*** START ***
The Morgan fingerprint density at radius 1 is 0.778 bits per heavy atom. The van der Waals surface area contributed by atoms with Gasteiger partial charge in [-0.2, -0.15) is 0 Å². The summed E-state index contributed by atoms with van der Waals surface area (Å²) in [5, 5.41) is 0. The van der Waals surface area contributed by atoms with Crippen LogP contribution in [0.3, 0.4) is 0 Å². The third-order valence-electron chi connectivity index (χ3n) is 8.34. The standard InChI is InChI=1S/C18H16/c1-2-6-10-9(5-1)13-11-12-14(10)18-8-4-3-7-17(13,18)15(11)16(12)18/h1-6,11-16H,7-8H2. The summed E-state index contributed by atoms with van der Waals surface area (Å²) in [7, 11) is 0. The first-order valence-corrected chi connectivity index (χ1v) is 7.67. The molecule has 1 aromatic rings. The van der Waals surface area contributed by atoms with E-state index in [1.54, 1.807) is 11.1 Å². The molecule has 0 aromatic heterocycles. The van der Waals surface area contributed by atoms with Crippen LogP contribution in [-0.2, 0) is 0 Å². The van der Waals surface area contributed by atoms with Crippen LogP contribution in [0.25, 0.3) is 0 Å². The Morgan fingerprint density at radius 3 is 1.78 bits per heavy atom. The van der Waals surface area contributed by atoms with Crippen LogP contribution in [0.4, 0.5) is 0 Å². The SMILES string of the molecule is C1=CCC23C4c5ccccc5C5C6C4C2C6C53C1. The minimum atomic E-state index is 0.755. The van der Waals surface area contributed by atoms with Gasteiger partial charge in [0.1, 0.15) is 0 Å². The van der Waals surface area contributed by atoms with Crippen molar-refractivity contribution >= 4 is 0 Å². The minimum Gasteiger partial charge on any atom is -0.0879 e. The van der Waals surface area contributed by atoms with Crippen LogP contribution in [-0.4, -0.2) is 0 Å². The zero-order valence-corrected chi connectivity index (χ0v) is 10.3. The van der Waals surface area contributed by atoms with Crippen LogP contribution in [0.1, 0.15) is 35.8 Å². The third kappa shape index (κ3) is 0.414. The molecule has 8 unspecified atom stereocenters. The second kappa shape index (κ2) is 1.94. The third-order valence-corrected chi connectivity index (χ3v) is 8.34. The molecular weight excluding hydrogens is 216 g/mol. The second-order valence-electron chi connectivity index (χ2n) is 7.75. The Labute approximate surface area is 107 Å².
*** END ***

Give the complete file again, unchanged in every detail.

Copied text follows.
The Morgan fingerprint density at radius 1 is 0.778 bits per heavy atom. The van der Waals surface area contributed by atoms with Gasteiger partial charge in [-0.2, -0.15) is 0 Å². The summed E-state index contributed by atoms with van der Waals surface area (Å²) in [5, 5.41) is 0. The van der Waals surface area contributed by atoms with Crippen LogP contribution in [0.3, 0.4) is 0 Å². The third-order valence-electron chi connectivity index (χ3n) is 8.34. The standard InChI is InChI=1S/C18H16/c1-2-6-10-9(5-1)13-11-12-14(10)18-8-4-3-7-17(13,18)15(11)16(12)18/h1-6,11-16H,7-8H2. The summed E-state index contributed by atoms with van der Waals surface area (Å²) in [7, 11) is 0. The first-order valence-corrected chi connectivity index (χ1v) is 7.67. The molecule has 1 aromatic rings. The van der Waals surface area contributed by atoms with E-state index in [1.54, 1.807) is 11.1 Å². The molecule has 0 aromatic heterocycles. The van der Waals surface area contributed by atoms with Crippen LogP contribution in [-0.2, 0) is 0 Å². The van der Waals surface area contributed by atoms with Crippen LogP contribution in [0.25, 0.3) is 0 Å². The Morgan fingerprint density at radius 3 is 1.78 bits per heavy atom. The van der Waals surface area contributed by atoms with Crippen LogP contribution in [0.4, 0.5) is 0 Å². The SMILES string of the molecule is C1=CCC23C4c5ccccc5C5C6C4C2C6C53C1. The minimum atomic E-state index is 0.755. The van der Waals surface area contributed by atoms with Gasteiger partial charge in [0.1, 0.15) is 0 Å². The van der Waals surface area contributed by atoms with Crippen molar-refractivity contribution >= 4 is 0 Å². The minimum Gasteiger partial charge on any atom is -0.0879 e. The van der Waals surface area contributed by atoms with Crippen LogP contribution in [-0.4, -0.2) is 0 Å². The zero-order valence-corrected chi connectivity index (χ0v) is 10.3. The van der Waals surface area contributed by atoms with Crippen LogP contribution in [0.1, 0.15) is 35.8 Å². The third kappa shape index (κ3) is 0.414. The molecule has 8 unspecified atom stereocenters. The second kappa shape index (κ2) is 1.94. The third-order valence-corrected chi connectivity index (χ3v) is 8.34. The molecular weight excluding hydrogens is 216 g/mol. The second-order valence-electron chi connectivity index (χ2n) is 7.75. The Labute approximate surface area is 107 Å².